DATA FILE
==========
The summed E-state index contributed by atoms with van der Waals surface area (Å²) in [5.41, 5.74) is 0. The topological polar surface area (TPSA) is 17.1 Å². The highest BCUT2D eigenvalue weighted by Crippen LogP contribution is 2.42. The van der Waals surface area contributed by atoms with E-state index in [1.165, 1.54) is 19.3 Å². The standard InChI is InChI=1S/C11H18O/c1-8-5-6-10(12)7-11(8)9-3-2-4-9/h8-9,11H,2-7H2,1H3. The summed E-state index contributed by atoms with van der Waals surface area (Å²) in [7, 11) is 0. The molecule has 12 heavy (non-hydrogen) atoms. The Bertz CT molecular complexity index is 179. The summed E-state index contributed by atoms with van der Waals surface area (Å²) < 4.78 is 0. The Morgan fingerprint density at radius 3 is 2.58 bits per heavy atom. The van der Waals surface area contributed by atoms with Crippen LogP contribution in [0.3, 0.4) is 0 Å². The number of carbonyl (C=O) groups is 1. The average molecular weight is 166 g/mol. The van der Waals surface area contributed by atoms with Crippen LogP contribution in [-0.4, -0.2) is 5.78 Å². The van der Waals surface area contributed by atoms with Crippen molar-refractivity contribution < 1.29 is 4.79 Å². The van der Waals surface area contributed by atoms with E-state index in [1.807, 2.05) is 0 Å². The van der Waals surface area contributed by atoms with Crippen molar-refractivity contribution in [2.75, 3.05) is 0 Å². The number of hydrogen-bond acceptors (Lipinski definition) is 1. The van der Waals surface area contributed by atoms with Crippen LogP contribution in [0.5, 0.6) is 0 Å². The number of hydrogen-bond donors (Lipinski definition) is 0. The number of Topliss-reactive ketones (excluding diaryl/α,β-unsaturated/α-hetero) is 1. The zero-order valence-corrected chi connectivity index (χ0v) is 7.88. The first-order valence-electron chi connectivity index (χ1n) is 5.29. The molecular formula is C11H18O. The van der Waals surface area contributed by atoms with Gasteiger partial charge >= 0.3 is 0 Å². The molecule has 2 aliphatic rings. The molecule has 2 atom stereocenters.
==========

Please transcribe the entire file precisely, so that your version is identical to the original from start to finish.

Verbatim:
The summed E-state index contributed by atoms with van der Waals surface area (Å²) in [5.41, 5.74) is 0. The topological polar surface area (TPSA) is 17.1 Å². The highest BCUT2D eigenvalue weighted by Crippen LogP contribution is 2.42. The van der Waals surface area contributed by atoms with E-state index in [1.165, 1.54) is 19.3 Å². The standard InChI is InChI=1S/C11H18O/c1-8-5-6-10(12)7-11(8)9-3-2-4-9/h8-9,11H,2-7H2,1H3. The summed E-state index contributed by atoms with van der Waals surface area (Å²) in [7, 11) is 0. The molecule has 12 heavy (non-hydrogen) atoms. The Bertz CT molecular complexity index is 179. The summed E-state index contributed by atoms with van der Waals surface area (Å²) < 4.78 is 0. The Morgan fingerprint density at radius 3 is 2.58 bits per heavy atom. The van der Waals surface area contributed by atoms with Crippen LogP contribution in [0.3, 0.4) is 0 Å². The number of carbonyl (C=O) groups is 1. The average molecular weight is 166 g/mol. The van der Waals surface area contributed by atoms with Crippen LogP contribution in [-0.4, -0.2) is 5.78 Å². The van der Waals surface area contributed by atoms with Crippen molar-refractivity contribution < 1.29 is 4.79 Å². The van der Waals surface area contributed by atoms with E-state index in [1.807, 2.05) is 0 Å². The van der Waals surface area contributed by atoms with Crippen molar-refractivity contribution in [2.75, 3.05) is 0 Å². The number of hydrogen-bond acceptors (Lipinski definition) is 1. The van der Waals surface area contributed by atoms with Crippen LogP contribution in [0.5, 0.6) is 0 Å². The number of hydrogen-bond donors (Lipinski definition) is 0. The number of Topliss-reactive ketones (excluding diaryl/α,β-unsaturated/α-hetero) is 1. The zero-order valence-corrected chi connectivity index (χ0v) is 7.88. The first-order valence-electron chi connectivity index (χ1n) is 5.29. The molecular formula is C11H18O. The van der Waals surface area contributed by atoms with Gasteiger partial charge >= 0.3 is 0 Å². The molecule has 2 aliphatic rings. The molecule has 2 atom stereocenters.